9. Probiotic Bacillus species and Saccharomyces boulardii improve ...

    African Journals Online (AJOL)

    These results show that Microguard at 150 g/ton is a promising probiotic to replace antibiotics in broiler feed as a growth-promoter while enhancing immune system responses and inducing beneficial modulations in the caecal microflora. Keywords: blood biochemistry, broiler chicks, carcass traits, performance, probiotic ...

  10. The effects of probiotics on total cholesterol

    Science.gov (United States)

    Wang, Lang; Guo, Mao-Juan; Gao, Qing; Yang, Jin-Feng; Yang, Lin; Pang, Xiao-Li; Jiang, Xi-Juan

    2018-01-01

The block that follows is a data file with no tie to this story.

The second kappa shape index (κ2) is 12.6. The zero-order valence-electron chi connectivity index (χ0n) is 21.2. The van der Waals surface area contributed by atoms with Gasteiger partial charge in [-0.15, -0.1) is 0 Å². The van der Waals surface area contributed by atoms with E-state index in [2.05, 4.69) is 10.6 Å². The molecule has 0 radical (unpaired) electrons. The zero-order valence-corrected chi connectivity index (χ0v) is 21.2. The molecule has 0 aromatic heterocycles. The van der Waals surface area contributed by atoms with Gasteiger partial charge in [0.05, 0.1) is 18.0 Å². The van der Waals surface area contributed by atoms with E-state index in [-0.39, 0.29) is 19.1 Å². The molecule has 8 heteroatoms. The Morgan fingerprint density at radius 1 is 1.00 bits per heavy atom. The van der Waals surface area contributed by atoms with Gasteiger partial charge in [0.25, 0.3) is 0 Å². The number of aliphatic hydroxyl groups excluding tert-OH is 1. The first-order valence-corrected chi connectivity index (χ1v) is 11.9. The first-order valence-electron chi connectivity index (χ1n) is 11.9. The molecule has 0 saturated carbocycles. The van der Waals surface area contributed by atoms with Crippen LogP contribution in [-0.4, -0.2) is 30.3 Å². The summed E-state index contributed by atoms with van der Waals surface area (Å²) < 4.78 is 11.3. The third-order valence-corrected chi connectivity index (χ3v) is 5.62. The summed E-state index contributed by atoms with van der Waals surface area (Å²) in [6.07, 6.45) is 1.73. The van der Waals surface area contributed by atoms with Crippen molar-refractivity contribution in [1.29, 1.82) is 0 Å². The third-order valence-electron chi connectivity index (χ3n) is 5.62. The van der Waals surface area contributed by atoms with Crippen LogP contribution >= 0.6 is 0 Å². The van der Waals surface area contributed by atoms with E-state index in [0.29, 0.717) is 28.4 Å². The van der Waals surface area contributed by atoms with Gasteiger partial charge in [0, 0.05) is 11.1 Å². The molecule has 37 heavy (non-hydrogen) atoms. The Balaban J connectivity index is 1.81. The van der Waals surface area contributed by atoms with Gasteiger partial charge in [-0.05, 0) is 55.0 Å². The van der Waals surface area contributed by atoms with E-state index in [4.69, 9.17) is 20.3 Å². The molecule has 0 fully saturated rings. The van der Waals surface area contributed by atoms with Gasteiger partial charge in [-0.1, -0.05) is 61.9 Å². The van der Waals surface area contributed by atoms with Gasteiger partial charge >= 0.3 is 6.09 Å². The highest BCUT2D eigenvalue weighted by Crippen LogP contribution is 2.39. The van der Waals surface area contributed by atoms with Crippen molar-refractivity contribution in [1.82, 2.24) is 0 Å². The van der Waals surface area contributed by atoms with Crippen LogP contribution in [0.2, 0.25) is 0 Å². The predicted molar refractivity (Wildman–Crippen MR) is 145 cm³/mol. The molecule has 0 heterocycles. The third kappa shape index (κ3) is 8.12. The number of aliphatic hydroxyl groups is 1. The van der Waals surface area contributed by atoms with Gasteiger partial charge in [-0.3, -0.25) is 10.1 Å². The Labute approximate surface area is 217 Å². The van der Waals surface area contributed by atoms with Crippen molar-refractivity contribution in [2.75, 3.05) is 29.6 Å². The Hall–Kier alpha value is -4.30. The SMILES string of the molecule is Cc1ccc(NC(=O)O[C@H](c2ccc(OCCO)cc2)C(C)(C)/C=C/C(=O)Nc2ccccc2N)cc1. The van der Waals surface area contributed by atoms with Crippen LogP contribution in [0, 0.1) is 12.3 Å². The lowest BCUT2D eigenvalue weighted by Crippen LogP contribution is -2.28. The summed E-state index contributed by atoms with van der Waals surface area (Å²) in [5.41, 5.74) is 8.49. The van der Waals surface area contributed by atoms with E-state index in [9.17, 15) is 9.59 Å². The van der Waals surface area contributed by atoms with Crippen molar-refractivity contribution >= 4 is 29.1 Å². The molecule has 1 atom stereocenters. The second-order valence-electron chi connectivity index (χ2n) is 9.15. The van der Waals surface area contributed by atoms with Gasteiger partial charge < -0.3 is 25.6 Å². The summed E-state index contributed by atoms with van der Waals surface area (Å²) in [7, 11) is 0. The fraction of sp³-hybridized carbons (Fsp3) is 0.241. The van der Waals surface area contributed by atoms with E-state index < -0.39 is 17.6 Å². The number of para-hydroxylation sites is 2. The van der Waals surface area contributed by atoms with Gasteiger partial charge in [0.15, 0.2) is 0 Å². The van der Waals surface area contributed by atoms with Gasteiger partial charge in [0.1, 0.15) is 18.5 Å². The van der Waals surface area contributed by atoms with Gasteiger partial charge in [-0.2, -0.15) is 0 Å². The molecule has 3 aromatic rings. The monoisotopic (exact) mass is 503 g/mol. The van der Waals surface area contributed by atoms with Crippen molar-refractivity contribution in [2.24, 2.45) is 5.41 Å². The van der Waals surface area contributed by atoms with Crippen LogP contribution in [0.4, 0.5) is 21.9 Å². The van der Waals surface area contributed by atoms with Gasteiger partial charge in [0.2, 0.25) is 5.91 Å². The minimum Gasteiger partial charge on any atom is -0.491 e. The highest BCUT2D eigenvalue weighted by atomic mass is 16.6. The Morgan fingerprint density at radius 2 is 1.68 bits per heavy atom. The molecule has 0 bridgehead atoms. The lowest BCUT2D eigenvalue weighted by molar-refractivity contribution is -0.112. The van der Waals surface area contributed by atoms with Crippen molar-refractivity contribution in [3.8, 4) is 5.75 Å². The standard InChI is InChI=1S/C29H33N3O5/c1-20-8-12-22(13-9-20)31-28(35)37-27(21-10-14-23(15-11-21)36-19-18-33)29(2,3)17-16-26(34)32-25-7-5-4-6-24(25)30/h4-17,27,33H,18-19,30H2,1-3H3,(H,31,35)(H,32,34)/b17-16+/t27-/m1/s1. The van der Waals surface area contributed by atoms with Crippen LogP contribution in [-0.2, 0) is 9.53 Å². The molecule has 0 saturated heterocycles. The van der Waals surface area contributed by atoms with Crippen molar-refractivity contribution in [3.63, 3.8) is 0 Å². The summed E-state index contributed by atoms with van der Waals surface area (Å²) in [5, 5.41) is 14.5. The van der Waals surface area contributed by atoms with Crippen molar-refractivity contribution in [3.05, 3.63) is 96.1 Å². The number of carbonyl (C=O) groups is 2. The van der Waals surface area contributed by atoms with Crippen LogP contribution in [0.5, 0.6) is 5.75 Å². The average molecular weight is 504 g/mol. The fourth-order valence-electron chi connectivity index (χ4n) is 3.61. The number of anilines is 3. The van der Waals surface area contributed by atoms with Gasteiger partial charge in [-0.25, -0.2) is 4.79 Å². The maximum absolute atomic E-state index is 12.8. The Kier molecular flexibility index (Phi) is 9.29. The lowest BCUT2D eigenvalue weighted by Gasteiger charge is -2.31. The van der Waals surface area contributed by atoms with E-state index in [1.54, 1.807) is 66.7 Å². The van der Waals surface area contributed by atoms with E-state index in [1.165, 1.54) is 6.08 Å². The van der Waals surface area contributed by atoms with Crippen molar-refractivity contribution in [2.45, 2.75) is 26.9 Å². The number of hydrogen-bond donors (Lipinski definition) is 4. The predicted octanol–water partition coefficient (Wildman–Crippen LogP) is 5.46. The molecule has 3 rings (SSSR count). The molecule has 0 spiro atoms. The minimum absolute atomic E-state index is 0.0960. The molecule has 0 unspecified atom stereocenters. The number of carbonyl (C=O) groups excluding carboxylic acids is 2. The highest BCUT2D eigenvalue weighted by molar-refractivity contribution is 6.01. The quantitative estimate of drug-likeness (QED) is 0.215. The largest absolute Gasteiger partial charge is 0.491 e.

Abstract Background: Probiotics supplements provide a new nonpharmacological alternative to reduce cardiovascular risk factors. The impact of probiotics on the reduction of total cholesterol (TC) remains controversial. We conducted a meta-analysis to showcase the most updated and comprehensive evaluation of the studies. Methods: Randomized controlled trials (RCTs) were searched from electronic databases, including PubMed, Embase, Cochrane Central Register of Controlled Trials, Chinese Biomedical Literature Database, China National Knowledge Infrastructure, Wanfang database dating from January 2007 to January 2017. The curative effects of probiotics on the reduction of TC were assessed using mean difference (MD), as well as their 95% confidence interval (CI). RevMan software (version 5.3) was used to carry out this meta-analysis. Results: Thirty-two RCTs including 1971 patients met the inclusion criteria. Results of this analysis showed that compared with the control group serum TC was significantly reduced in probiotics group [MD = −13.27, 95% CI (−16.74 to 9.80), P  6 weeks: [MD = −22.18, 95% CI (−28.73, −15.63), P probiotics forms and intervention duration might have a significant impact on the results. However, strains and doses of probiotics had no significant influence on curative effects. Conclusion: Available evidence indicates that probiotics supplements can significantly reduce serum TC. Furthermore, higher baseline TC, longer intervention time, and probiotics in capsules form might contribute to a better curative effect. PMID:29384846